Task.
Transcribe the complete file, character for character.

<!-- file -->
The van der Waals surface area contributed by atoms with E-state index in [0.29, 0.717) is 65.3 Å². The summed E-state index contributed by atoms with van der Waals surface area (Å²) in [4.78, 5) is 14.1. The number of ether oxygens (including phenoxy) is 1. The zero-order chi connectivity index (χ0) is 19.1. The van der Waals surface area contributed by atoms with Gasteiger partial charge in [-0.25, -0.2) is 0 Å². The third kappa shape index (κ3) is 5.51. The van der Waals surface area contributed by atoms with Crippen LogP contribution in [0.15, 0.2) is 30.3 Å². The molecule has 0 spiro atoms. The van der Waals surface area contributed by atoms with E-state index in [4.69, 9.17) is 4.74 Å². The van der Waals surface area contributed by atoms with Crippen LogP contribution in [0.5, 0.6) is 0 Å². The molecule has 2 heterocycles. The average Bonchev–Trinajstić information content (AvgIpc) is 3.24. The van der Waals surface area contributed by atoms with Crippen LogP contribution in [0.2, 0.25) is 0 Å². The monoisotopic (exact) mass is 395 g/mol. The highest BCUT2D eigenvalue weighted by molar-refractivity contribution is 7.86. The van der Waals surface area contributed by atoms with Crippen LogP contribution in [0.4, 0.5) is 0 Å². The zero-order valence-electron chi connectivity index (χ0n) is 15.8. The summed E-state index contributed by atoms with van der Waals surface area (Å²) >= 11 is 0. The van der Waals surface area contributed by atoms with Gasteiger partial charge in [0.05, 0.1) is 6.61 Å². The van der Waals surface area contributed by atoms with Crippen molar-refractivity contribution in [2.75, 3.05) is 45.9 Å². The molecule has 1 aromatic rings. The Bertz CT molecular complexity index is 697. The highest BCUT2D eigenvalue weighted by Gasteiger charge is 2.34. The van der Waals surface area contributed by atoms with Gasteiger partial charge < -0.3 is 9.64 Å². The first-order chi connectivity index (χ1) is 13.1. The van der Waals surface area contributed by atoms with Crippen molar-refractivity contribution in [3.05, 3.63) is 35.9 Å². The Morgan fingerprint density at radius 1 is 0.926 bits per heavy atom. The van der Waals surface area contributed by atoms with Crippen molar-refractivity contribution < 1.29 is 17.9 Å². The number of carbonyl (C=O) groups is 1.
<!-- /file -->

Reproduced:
The van der Waals surface area contributed by atoms with E-state index in [0.29, 0.717) is 65.3 Å². The summed E-state index contributed by atoms with van der Waals surface area (Å²) in [4.78, 5) is 14.1. The number of ether oxygens (including phenoxy) is 1. The zero-order chi connectivity index (χ0) is 19.1. The van der Waals surface area contributed by atoms with Gasteiger partial charge in [-0.25, -0.2) is 0 Å². The third kappa shape index (κ3) is 5.51. The van der Waals surface area contributed by atoms with Crippen LogP contribution in [0.15, 0.2) is 30.3 Å². The molecule has 0 spiro atoms. The van der Waals surface area contributed by atoms with E-state index in [4.69, 9.17) is 4.74 Å². The van der Waals surface area contributed by atoms with Crippen LogP contribution in [0.5, 0.6) is 0 Å². The molecule has 2 heterocycles. The average Bonchev–Trinajstić information content (AvgIpc) is 3.24. The van der Waals surface area contributed by atoms with Crippen LogP contribution in [0.2, 0.25) is 0 Å². The monoisotopic (exact) mass is 395 g/mol. The highest BCUT2D eigenvalue weighted by molar-refractivity contribution is 7.86. The van der Waals surface area contributed by atoms with Crippen LogP contribution in [0.4, 0.5) is 0 Å². The zero-order valence-electron chi connectivity index (χ0n) is 15.8. The summed E-state index contributed by atoms with van der Waals surface area (Å²) >= 11 is 0. The van der Waals surface area contributed by atoms with Gasteiger partial charge in [0.05, 0.1) is 6.61 Å². The van der Waals surface area contributed by atoms with Crippen molar-refractivity contribution in [2.75, 3.05) is 45.9 Å². The molecule has 1 aromatic rings. The Bertz CT molecular complexity index is 697. The highest BCUT2D eigenvalue weighted by Gasteiger charge is 2.34. The van der Waals surface area contributed by atoms with Gasteiger partial charge < -0.3 is 9.64 Å². The first-order chi connectivity index (χ1) is 13.1. The van der Waals surface area contributed by atoms with Crippen molar-refractivity contribution in [3.05, 3.63) is 35.9 Å². The Morgan fingerprint density at radius 1 is 0.926 bits per heavy atom. The van der Waals surface area contributed by atoms with Crippen molar-refractivity contribution < 1.29 is 17.9 Å². The number of carbonyl (C=O) groups is 1.